Microsoft's Cortana Learns to Drive
The tech giant is reportedly working with Taiwanese businesses to develop developing connected cars that recognize and respond to voice commands.
In fact, Redmond has already developed a prototype vehicle using the virtual Cortana service, Samuel Shen, chief operating officer at the Microsoft Asia-Pacific Research and Development Group, told the Taipei Times.
This isn't the company's first attempt at connected cars, though. Microsoft provided the software that underpins Ford's Sync system, and at last year's Build conference, it debuted the "Windows in the Car" concept.
As PCMag's Doug Newcomb explained at the time, "what's notable about Windows in the Car is that it shifts Microsoft's strategy from a purely embedded approach to leveraging portable devices to bring content into the car—something that others, including Ford, have been doing for years now."
Microsoft, however, didn't announce a launch date or any details on how the system will operate using a car's existing controls, so Cortana might the answer. Microsoft declined to comment.
According to Shen, the Cortana-connected prototype turns the car's windshield into a navigation system, showing nearby locations, and even helping to make restaurant reservations.
"We have not launched similar products due to the high cost, but we hope to have further discussions with Taiwanese partners to jointly explore future possibilities," Shen said during a keynote speech at this week's TechDays Taiwan developer conference.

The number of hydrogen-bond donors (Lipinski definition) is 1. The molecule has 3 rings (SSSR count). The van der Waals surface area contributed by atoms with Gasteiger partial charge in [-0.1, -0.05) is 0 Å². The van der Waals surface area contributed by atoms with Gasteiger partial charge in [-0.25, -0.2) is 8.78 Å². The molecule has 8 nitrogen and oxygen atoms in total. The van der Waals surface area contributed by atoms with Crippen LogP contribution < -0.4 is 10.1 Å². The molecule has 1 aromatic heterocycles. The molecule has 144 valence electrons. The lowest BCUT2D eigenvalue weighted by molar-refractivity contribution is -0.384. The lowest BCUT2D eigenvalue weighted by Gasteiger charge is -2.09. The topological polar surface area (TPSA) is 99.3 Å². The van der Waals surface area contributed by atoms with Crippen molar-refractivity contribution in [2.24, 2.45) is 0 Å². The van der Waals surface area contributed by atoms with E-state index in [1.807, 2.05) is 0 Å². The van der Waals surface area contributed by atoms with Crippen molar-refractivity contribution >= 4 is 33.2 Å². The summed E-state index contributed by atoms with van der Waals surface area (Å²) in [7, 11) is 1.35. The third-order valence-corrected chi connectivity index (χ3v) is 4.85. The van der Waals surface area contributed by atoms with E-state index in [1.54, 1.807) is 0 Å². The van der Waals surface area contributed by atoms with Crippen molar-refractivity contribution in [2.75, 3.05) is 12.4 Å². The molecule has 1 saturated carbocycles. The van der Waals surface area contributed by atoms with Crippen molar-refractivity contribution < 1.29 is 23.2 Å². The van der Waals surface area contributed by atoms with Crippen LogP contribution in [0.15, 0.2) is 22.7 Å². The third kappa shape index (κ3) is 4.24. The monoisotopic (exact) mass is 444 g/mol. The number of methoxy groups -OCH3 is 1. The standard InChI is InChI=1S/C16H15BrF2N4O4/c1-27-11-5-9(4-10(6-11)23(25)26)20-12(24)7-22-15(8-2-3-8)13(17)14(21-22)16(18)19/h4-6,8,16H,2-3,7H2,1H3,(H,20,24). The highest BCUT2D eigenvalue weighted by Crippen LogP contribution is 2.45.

Microsoft did not immediately respond to PCMag's request for comment.
Cortana also made her debut at Build 2014, and uses a natural language interface to perform tasks on the Windows mobile and desktop operating systems.
Like Siri and Google Now, however, it appears that Cortana is still experiencing growing pains—as Microsoft chief Satya Nadella learned during a recent Dreamforce 2015 interview with ExpovistaTV.
"Show me my most at-risk opportunities," the CEO asked Cortana during this week's Salesforce.com event. Instead, Cortana offered to "Show me to buy milk at this opportunity," eliciting laughter and sporadic applause from the audience.
"Let's try it again," he said, this time enunciating just a bit more. "OK, starting Reminders," Cortana said, before Nadella quickly closed the window.
"One last time," he offered, again pronouncing each word, before Cortana's third misplaced attempt. "No, this is not gonna work. Sorry about that," he said with a laugh.
Still, Cortana is good for something: The Windows Team on Wednesdayannounced new Microsoft Edge browser capabilities with Cortana. The virtual assistant lets users look up a word or phrase without leaving a Web page, and provides additional restaurant information and online coupons.